Recently, I was in my hometown – Kolkata, for a short 4 day trip. Like many of my friends, I had never been too much interested in the political scenario that exists in Bengal. The dominance of the Left front over the last few decades never impressed me at all, but neither did it create any heartburn – because it really never seemed to matter to me. However, a small incident during my visit to Kolkata last week left me thinking a bit… So let me share it here.
I was supposed to meet some of my friends at City Centre and I was standing near Bangur for a bus to Ultadanga. It was early evening and I had to keep waiting for a while since almost one-third private vehicles in Kolkata were off the road due to some Supreme Court ruling that was passed for banning old, polluting vehicles (And believe me, more than one-thirds of t
he entire vehicle strength in Kolkata fall into this category!)
I was waiting for my ‘DN 8’ bus when suddenly I sensed an old man standing beside me at the bus stop. He was a frail person and was standing there with effort using a stick – a typical picture of one of those many old gentlemen in Bengal who are left to fight out life themselves with their children having left them on growing up (He later told me he was 83). He requested me to tell him whenever a ‘223’ route bus comes in as he had to go to Golpark. Since I still had enough time before my friends would turn up at City Centre, I decided to let go of one my ‘DN 8’ buses to help the person out.
We kept waiting for a while… but there was no ‘223’ in sight. Then the old gentleman started talking. It suddenly seemed to dawn on him that it was because of the Supreme Court ruling that the CPIM government was forced to take the buses off the road – something they would have never done otherwise keeping the huge vote-bank of the bus operators in mind. He smirked at the indifference shown by one of the CPIM bosses the other day when asked by reporters that so many buses off the road are creating lots of discomfort to the general Kolkata people who commuted using public transport. When confronted with such questions from reported, the minister had replied with a callous “Is that so?”… While going on with his reflections and perspectives of the political scenario in West Bengal, suddenly the old gentleman grabbed my hand and exclaimed: “Ebar ekta poriborton antei hobe” (“A change has to come now”)! He continued that we can always elect back the Marxists after 5 years if the other party failed to perform, but a change for once was definitely due. At the end of our conversation (which was more of a monologue in which I chipped in occasionally with a nod of agreement or two), he lamented “Ami to ar beshi din thakbo na… Dekho jodi tomra ekbar ekta poriborton ante paro kina” (“I won’t live for too long… But see if you can someday bring some change or not”).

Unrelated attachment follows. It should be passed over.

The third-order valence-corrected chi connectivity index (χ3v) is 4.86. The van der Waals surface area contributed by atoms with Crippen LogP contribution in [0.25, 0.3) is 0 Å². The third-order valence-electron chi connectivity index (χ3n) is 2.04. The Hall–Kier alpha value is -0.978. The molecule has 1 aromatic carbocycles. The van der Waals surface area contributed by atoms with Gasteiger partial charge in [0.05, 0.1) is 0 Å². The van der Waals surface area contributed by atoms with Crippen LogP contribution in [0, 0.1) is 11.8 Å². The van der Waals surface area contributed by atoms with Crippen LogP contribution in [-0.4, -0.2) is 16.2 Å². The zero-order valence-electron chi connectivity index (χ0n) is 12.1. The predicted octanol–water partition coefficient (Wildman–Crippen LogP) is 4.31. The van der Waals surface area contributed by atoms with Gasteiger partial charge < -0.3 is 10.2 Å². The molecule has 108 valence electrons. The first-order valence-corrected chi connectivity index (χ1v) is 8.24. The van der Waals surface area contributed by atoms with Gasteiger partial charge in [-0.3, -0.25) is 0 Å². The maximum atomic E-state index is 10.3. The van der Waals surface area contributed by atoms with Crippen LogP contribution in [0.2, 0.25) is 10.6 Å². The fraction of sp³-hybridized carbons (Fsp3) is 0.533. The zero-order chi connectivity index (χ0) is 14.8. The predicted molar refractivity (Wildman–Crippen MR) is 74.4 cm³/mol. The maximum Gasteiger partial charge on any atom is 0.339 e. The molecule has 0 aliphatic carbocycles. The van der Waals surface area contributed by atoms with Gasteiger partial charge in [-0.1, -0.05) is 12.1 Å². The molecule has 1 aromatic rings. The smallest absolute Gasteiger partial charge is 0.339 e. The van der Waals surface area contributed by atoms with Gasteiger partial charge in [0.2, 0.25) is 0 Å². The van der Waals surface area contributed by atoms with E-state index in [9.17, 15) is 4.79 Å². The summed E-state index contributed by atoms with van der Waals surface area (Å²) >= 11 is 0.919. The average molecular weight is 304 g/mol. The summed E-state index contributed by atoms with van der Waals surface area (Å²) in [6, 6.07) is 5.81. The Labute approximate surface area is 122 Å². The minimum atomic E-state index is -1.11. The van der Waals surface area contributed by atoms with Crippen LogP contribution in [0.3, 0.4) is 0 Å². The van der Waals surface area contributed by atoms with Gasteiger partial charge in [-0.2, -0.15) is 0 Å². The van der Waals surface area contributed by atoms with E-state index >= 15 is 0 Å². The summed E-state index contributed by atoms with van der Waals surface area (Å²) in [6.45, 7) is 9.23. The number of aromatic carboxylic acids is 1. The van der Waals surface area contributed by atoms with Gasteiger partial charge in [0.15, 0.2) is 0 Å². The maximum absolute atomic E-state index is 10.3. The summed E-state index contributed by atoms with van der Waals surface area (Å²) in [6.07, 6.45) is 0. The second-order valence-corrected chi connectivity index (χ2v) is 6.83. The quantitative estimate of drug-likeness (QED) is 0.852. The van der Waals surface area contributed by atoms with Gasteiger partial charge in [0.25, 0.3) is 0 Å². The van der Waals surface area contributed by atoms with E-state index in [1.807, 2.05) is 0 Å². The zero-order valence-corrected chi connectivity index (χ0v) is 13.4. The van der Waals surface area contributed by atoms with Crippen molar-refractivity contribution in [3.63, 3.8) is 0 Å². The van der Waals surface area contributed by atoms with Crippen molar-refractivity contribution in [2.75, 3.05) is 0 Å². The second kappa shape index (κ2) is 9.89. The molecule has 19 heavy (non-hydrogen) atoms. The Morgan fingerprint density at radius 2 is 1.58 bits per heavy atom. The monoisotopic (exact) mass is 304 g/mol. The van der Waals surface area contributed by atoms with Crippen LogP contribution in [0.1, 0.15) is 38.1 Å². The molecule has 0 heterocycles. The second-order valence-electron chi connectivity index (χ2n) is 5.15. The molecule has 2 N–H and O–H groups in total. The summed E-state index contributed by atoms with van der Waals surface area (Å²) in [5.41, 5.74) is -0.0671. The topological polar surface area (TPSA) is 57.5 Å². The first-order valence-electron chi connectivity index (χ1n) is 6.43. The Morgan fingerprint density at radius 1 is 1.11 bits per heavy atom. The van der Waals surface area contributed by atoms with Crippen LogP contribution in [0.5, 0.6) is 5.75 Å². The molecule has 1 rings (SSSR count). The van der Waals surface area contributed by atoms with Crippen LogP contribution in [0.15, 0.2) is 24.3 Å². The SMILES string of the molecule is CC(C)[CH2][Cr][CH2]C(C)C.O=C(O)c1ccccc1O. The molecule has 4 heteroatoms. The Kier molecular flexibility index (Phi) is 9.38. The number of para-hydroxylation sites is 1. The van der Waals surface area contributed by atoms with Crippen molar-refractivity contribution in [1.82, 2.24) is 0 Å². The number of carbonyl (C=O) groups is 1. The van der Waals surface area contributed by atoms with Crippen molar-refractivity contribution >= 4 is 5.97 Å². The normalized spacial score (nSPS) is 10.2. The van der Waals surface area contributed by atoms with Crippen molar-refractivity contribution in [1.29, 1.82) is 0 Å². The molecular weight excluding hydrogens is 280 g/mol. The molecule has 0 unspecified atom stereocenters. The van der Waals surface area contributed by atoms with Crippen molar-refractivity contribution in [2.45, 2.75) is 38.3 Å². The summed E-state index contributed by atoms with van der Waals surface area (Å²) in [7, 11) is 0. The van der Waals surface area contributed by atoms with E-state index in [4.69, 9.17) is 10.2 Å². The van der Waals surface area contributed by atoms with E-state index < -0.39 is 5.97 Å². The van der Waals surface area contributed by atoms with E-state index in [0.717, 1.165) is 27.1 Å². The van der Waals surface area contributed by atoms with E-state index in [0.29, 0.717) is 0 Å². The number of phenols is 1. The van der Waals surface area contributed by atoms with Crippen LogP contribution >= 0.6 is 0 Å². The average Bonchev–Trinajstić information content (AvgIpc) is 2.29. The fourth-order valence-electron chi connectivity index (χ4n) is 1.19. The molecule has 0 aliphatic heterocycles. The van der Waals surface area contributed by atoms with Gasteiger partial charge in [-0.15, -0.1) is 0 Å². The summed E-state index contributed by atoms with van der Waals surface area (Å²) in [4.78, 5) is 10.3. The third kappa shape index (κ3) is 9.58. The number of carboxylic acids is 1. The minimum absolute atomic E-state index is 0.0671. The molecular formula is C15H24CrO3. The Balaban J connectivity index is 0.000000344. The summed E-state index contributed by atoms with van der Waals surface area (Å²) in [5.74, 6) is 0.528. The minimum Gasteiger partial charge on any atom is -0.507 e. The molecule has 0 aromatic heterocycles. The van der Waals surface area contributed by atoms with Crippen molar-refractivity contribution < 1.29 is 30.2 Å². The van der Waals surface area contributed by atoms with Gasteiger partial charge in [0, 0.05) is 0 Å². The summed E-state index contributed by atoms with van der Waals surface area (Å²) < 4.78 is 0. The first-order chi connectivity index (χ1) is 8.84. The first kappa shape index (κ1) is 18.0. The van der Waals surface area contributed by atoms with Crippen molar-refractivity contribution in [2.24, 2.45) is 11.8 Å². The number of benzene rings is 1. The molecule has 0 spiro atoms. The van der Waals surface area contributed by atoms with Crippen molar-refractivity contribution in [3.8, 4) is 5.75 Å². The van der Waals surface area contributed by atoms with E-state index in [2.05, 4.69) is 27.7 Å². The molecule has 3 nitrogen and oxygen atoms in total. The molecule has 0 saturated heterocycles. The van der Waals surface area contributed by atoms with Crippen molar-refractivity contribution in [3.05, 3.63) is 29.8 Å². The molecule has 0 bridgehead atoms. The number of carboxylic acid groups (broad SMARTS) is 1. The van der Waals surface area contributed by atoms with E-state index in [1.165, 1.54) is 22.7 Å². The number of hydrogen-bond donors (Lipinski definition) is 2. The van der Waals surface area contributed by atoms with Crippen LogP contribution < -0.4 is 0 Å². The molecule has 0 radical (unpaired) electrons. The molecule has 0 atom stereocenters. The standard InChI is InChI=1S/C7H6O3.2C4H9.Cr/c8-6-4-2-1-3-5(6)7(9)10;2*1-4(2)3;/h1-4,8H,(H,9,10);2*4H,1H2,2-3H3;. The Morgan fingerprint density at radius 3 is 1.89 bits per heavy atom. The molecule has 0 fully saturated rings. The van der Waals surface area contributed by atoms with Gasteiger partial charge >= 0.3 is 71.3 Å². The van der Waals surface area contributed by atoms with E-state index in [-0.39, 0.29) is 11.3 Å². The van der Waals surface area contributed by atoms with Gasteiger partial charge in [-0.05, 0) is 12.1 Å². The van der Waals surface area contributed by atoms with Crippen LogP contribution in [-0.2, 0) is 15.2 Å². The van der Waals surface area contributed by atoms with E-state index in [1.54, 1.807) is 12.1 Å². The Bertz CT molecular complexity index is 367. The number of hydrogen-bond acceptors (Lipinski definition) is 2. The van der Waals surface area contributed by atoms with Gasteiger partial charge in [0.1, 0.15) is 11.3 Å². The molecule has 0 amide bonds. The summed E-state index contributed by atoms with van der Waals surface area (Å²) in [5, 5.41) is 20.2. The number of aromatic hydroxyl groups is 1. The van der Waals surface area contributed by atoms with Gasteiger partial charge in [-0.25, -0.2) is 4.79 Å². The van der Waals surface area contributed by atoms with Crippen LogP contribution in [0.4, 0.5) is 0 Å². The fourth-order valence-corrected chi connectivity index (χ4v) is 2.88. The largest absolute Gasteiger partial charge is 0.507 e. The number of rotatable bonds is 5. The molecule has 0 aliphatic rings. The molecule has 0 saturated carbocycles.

No ‘223’ route bus came in that evening thanks to the ban – and I helped the old gentleman into an alternate bus. Soon I reached City Centre and was engrossed in fun times with my friends… But the thoughts of the old gentleman came back to me again late that night. Somehow then innate passion in whatever he said was haunting me. I did not know how to bring about the change he was talking about, I did not know how to do justice to this frail old gentleman’s thoughts. So I decided to write this blog.
I don’t harbor either leftist or rightist views when it comes to politics… and don’t want to! But maybe a change is indeed due in Bengal. Whatever we have there right now is not democracy – Its something else!
Barrack Obama, in one of his pre-election campaign speeches delivered an awesome punch-line, which was something like this:
“History says that when the country is going down the drain, Change does come FROM Washington… Change comes TO Washington”
And going by the current situation and discontent among the people of Bengal, a similar line may be delivered by replacing Washington by Writers Building, Kolkata as well!